Friday, April 8, 2016

Anucha Boonyawatana's THE BLUE HOUR: gay dudes, spirits and a lot of ennui from Thailand

TrustMovies may simply not be well-attuned to Thai culture, if his reactions to too many of Thailand's movies are any kind of example. Though he very much enjoyed the recent How to Win at Checkers (Every Time), he has yet to climb fully aboard the Apichatpong Weerasethakul bandwagon. (He keeps trying to jump on, but by the end of the movie in question he's fallen off again.) This seems doubly odd to him because so many of the movies that make their way from Thailand over here are gay-themed -- either overtly or subvertly. The latest and very overt example is THE BLUE HOUR (Onthakan) from filmmaker Anucha Boonyawatana., whose early film Down the River I recall viewing and to some extent enjoying maybe a decade ago.

The filmmaker, shown at right, as both writer and director, has here concocted a tale of boys who meet on the Internet for sex, then bond via their need for physical closeness and caring as much as for climax. One is either an orphan (or self-orphaned), while the other has a less-than-welcoming family due to his homosexuality. The deserted public swimming pool where they meet is haunted by spirits who begin intruding on their lives in ways covert and overt. (Belief in ghosts and spirits of the dead seems even more prevalent in Thailand than does homosexuality.)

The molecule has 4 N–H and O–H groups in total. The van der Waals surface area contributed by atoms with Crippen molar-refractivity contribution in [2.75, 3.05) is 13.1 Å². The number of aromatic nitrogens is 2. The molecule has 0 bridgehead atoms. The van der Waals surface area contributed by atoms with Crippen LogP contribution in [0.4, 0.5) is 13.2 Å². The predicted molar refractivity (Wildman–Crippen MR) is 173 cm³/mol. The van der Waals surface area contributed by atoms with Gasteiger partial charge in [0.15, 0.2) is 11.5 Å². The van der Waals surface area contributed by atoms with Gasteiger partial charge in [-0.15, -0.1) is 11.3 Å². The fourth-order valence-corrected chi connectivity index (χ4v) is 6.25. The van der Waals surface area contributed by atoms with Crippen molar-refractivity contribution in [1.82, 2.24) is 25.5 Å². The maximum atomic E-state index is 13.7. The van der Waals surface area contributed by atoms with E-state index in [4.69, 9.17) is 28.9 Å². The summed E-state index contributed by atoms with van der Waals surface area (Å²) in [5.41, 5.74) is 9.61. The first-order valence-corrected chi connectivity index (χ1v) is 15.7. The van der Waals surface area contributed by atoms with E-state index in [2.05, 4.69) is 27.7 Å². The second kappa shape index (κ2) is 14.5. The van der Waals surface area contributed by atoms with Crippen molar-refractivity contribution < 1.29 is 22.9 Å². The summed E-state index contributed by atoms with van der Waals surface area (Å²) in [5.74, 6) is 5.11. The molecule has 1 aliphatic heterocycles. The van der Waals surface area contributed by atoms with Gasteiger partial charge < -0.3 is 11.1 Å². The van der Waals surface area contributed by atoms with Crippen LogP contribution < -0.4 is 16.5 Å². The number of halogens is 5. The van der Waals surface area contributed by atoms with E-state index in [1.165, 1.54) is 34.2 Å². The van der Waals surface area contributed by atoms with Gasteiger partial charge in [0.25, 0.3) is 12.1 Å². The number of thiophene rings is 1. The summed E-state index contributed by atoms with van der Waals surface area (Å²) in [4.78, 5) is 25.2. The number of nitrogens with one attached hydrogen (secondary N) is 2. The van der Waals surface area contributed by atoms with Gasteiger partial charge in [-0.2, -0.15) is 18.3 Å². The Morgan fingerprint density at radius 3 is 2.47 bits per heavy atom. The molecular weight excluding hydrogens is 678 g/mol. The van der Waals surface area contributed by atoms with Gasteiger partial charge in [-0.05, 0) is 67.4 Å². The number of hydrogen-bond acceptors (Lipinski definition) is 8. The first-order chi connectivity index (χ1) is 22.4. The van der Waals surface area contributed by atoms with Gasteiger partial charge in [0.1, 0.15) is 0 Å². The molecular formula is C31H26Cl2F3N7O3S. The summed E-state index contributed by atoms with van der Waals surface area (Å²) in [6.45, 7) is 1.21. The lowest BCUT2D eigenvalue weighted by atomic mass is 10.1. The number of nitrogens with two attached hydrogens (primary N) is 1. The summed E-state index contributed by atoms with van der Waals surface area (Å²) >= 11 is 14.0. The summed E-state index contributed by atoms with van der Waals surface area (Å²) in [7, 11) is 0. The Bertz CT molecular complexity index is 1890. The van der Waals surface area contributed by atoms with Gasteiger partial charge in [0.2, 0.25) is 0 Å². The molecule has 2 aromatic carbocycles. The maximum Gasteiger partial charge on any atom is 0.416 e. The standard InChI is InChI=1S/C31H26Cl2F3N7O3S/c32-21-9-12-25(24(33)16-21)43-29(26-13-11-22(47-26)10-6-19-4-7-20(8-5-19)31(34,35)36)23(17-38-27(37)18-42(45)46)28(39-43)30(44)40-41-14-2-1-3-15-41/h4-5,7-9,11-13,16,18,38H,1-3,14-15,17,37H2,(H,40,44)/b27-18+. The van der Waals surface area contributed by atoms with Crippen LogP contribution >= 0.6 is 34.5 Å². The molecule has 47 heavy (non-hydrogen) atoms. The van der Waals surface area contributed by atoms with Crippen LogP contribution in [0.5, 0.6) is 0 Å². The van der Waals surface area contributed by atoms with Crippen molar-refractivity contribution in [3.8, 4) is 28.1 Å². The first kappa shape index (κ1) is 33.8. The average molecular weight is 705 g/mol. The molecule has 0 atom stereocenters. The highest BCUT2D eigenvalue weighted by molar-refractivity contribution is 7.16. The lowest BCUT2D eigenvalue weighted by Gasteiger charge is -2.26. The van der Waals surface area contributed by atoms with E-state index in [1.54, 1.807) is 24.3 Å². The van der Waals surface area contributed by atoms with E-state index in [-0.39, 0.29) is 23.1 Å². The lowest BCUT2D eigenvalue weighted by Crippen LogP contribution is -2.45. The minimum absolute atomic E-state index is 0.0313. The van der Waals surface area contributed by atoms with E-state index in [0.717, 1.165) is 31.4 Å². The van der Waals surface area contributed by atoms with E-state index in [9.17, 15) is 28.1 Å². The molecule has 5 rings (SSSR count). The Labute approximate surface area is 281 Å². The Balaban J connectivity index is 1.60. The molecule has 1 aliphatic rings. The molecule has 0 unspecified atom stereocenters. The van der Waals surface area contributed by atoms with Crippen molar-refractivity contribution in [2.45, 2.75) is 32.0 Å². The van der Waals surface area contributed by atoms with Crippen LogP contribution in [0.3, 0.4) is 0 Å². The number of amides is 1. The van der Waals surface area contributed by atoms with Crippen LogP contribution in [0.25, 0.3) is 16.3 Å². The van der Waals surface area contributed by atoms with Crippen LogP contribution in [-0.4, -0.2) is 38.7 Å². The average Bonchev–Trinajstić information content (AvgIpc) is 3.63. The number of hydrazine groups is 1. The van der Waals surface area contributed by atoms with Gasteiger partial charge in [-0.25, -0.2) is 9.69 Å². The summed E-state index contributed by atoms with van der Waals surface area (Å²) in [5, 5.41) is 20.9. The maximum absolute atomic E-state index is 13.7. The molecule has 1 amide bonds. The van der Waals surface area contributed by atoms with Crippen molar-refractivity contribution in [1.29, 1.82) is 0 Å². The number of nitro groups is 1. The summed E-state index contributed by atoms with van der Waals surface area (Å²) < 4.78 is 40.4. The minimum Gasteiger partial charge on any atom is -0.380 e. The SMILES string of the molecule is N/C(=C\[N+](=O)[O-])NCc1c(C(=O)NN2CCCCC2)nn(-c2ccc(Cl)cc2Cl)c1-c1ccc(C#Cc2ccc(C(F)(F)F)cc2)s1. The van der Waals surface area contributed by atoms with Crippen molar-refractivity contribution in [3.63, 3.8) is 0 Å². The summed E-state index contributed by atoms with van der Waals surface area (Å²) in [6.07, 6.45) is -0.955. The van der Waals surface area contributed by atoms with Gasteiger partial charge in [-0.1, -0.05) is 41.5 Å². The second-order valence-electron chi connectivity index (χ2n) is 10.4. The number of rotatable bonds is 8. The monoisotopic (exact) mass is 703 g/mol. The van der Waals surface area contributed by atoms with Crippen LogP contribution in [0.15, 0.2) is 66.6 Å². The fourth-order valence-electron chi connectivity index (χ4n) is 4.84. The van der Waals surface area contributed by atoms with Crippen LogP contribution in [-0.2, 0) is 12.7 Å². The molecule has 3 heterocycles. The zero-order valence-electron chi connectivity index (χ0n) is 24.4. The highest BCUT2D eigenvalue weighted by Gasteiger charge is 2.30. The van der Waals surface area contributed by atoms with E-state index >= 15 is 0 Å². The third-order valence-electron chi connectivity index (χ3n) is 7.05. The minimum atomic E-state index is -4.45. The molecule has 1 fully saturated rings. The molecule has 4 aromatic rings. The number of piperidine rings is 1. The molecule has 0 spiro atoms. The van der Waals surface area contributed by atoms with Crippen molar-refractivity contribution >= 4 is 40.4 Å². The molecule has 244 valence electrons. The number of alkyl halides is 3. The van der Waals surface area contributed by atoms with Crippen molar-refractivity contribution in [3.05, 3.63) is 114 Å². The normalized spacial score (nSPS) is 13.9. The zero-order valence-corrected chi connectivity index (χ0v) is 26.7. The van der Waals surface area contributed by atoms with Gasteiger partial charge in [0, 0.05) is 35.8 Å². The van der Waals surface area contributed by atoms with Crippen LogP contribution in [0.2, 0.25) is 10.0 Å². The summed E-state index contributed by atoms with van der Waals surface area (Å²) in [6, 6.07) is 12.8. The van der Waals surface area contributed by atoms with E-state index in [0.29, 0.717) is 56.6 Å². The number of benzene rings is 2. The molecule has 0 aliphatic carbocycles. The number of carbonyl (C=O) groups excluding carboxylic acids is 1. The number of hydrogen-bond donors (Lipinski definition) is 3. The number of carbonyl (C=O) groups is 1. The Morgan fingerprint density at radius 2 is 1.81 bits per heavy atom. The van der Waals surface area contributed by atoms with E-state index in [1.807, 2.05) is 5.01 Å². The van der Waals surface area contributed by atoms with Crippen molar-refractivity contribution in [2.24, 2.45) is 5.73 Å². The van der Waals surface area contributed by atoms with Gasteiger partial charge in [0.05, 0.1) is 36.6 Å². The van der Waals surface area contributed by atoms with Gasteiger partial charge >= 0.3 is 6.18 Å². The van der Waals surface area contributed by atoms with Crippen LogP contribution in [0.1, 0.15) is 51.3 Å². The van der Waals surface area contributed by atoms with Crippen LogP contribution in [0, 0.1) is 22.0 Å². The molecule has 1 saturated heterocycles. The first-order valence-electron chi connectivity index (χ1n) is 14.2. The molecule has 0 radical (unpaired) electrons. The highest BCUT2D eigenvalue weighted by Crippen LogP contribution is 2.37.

The Blue Hour is being billed (see poster above) as "a supernatural love story," though by its end the movie seems much more of a supernatural horror story or maybe a supernatural murder melange. Even so, this may be the slowest, most ennui-inducing movie dealing with bloodshed and death that I've seen in a long while.

There are, at most, half a dozen points the filmmaker wants to present here, but they take just-about-forever to unfold. Plot-wise the movie's a hash, and as lovely to look at are its non-heroes, there is a limit to our patience.

All these said-to-exist spirits are presented as creepy looking forms on the walls of the swimming pool, and since we never really see them in action (it's all in our, and/or the protagonists' mind), this makes for very low-budget, use-your-imagination filmmaking. I suppose that Boonyawatana was going for atmosphere above all. Atmosphere is indeed achieved -- but at the expense of just about everything else we might want.

From Strand Releasing and running a far-too-long 98 minutes, the movie opens today, Friday, April 8, in New York City at MoMA, in the Roy and Niuta Titus Theaters. So far as I know, no other theatrical playdates are in the offing, but according to the IMDB, you can stream the movie via Amazon for $3.99. 

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